On Tue, Jul 5, 2016 at 11:54 AM, Tom Lane <t...@sss.pgh.pa.us> wrote: > Greg Stark <st...@mit.edu> writes: >> Poking at NetBSD kernel source it looks like the default ulimit -s >> depends on the architecture and ranges from 512k to 16M. Postgres >> insists on max_stack_depth being STACK_DEPTH_SLOP -- ie 512kB -- less >> than the ulimit setting making it impossible to start up on >> architectures with a default of 512kB without raising the ulimit. > >> If we could just lower it to 384kB then Postgres would start up but I >> wonder if we should just use MIN(stack_rlimit/2, STACK >> _DEPTH_SLOP) so that there's always a setting of max_stack_depth that >> would allow Postgres to start. > > I'm pretty nervous about reducing that materially without any > investigation into how much of the slop we actually use. Our assumption > so far has generally been that only recursive routines need to have any > stack depth check; but there are plenty of very deep non-recursive call > paths. I do not think we're doing people any favors by letting them skip > fooling with "ulimit -s" if the result is that their database crashes > under stress. For that matter, even if we were sure we'd produce a > "stack too deep" error rather than crashing, that's still not very nice > if it happens on run-of-the-mill queries.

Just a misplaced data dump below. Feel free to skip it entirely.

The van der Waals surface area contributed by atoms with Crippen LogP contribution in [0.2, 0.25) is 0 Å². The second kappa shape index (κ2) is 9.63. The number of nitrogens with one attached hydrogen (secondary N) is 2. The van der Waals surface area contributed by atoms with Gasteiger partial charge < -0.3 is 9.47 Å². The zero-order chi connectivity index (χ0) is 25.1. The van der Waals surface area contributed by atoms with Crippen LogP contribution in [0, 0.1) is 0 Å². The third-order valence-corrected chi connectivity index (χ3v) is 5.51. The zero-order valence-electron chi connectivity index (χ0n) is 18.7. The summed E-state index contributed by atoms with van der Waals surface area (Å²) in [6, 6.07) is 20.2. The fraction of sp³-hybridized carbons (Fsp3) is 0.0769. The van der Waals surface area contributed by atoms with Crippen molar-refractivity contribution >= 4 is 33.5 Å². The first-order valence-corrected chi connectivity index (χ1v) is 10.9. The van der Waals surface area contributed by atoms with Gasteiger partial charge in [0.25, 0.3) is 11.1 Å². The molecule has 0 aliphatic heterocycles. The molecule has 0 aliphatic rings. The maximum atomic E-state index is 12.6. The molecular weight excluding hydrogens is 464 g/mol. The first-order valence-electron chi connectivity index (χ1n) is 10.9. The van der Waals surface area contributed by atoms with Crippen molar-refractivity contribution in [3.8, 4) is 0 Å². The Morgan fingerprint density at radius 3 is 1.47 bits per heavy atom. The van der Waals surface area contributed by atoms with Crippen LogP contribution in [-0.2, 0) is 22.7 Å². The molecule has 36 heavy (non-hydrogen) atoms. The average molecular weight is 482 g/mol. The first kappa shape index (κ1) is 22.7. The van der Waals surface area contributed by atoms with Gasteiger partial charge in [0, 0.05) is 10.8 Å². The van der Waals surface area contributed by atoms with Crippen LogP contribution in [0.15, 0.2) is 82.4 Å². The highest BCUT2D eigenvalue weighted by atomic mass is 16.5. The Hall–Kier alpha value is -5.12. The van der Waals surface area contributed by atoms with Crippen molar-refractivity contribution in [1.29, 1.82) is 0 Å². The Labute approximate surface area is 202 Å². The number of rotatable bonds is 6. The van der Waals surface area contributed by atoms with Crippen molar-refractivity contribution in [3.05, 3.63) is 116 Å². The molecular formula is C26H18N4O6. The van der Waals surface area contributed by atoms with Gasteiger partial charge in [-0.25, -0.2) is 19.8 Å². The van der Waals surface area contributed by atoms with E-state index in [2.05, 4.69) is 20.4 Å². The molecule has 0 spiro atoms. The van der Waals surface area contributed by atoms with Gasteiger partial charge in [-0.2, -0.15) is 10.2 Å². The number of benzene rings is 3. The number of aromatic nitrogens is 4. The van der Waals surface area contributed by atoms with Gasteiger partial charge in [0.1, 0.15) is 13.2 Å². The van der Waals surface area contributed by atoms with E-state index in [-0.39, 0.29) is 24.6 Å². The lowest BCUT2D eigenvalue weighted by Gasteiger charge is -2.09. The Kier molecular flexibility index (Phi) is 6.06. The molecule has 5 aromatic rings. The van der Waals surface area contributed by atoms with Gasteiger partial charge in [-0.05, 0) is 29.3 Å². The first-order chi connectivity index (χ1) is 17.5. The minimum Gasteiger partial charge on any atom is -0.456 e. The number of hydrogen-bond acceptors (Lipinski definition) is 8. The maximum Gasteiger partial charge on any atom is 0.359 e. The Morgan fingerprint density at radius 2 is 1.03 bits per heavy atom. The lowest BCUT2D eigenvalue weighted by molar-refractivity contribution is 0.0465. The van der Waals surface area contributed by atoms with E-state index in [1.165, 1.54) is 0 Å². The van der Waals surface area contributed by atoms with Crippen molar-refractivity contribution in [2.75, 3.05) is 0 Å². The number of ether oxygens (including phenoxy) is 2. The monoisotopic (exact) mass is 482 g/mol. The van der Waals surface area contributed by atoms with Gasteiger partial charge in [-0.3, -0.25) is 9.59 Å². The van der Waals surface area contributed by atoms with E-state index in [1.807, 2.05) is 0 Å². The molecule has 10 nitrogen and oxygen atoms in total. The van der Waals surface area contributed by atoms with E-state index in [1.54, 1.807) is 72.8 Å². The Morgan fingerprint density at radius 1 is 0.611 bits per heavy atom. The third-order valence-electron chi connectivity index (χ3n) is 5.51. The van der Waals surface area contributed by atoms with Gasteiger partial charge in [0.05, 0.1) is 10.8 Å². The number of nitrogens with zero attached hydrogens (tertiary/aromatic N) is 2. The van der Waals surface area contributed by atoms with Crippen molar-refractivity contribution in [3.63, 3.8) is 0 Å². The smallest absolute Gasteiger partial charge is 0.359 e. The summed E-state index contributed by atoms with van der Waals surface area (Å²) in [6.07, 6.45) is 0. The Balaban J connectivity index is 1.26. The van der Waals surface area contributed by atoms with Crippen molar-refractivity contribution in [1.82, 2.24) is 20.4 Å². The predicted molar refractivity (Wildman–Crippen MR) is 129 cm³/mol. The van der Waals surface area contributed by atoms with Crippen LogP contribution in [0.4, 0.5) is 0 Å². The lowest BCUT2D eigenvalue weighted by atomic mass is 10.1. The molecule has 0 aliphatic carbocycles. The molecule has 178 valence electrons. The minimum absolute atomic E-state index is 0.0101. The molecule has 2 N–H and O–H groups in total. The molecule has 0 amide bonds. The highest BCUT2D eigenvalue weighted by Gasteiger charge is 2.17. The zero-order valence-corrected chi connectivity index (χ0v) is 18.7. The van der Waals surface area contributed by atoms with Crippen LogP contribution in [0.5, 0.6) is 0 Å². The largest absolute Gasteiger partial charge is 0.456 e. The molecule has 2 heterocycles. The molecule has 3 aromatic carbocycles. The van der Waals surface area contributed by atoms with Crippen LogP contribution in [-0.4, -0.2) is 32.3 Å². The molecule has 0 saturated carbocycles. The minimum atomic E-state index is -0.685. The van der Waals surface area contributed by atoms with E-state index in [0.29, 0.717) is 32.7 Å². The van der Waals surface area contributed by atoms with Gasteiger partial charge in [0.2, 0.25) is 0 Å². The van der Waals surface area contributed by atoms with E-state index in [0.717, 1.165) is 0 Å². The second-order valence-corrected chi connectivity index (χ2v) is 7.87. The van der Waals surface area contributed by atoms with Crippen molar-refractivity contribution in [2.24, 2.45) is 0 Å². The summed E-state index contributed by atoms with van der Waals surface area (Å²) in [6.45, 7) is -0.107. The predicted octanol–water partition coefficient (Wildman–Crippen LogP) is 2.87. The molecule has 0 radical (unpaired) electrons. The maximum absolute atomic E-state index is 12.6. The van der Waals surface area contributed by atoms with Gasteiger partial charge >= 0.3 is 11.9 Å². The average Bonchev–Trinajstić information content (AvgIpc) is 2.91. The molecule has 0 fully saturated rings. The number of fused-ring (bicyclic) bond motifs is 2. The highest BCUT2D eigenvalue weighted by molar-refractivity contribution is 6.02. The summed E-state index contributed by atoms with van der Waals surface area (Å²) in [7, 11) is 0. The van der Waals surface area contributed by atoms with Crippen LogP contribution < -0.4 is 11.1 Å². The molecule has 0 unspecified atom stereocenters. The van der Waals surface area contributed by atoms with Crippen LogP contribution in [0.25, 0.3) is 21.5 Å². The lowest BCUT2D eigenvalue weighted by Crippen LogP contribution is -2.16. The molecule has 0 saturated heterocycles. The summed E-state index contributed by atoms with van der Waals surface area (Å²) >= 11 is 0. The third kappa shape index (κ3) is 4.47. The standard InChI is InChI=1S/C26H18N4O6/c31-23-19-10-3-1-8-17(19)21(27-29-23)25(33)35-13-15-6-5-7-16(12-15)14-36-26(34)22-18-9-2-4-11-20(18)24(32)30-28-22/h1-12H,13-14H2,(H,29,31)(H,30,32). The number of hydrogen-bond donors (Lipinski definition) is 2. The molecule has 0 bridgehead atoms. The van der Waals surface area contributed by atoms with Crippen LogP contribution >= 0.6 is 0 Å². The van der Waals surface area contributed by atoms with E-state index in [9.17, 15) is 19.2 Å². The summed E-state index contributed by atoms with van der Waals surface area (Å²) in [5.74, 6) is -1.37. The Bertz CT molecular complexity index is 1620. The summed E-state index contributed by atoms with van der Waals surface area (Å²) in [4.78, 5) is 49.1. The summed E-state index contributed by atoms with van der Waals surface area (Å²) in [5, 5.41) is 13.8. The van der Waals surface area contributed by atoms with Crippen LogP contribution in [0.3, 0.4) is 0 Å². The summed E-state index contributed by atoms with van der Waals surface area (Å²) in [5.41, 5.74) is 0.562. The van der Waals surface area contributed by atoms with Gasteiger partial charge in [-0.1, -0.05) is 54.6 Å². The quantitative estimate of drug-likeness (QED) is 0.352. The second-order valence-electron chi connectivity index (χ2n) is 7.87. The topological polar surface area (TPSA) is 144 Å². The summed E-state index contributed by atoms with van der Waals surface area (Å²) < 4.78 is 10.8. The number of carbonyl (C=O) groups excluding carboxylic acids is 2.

To me it seems like using anything based on stack_rlimit/2 is pretty risky for the reason that you state, but I also think that not being able to start the database at all on some platforms with small stacks is bad. If I had to guess, I'd bet that most functions in the backend use a few hundred bytes of stack space or less, so that even 100kB of stack space is enough for hundreds of stack frames. If we're putting that kind of depth on the stack without ever checking the stack depth, we deserve what we get. That having been said, it wouldn't surprise me to find that we have functions here and there which put objects that are many kB in size on the stack, making it much easier to overrun the available stack space in only a few frames. It would be nice if there were a tool that you could run over your binaries and have it dump out the names of all functions that create large stack frames, but I don't know of one. -- Robert Haas EnterpriseDB: http://www.enterprisedb.com The Enterprise PostgreSQL Company -- Sent via pgsql-hackers mailing list (email@example.com) To make changes to your subscription: http://www.postgresql.org/mailpref/pgsql-hackers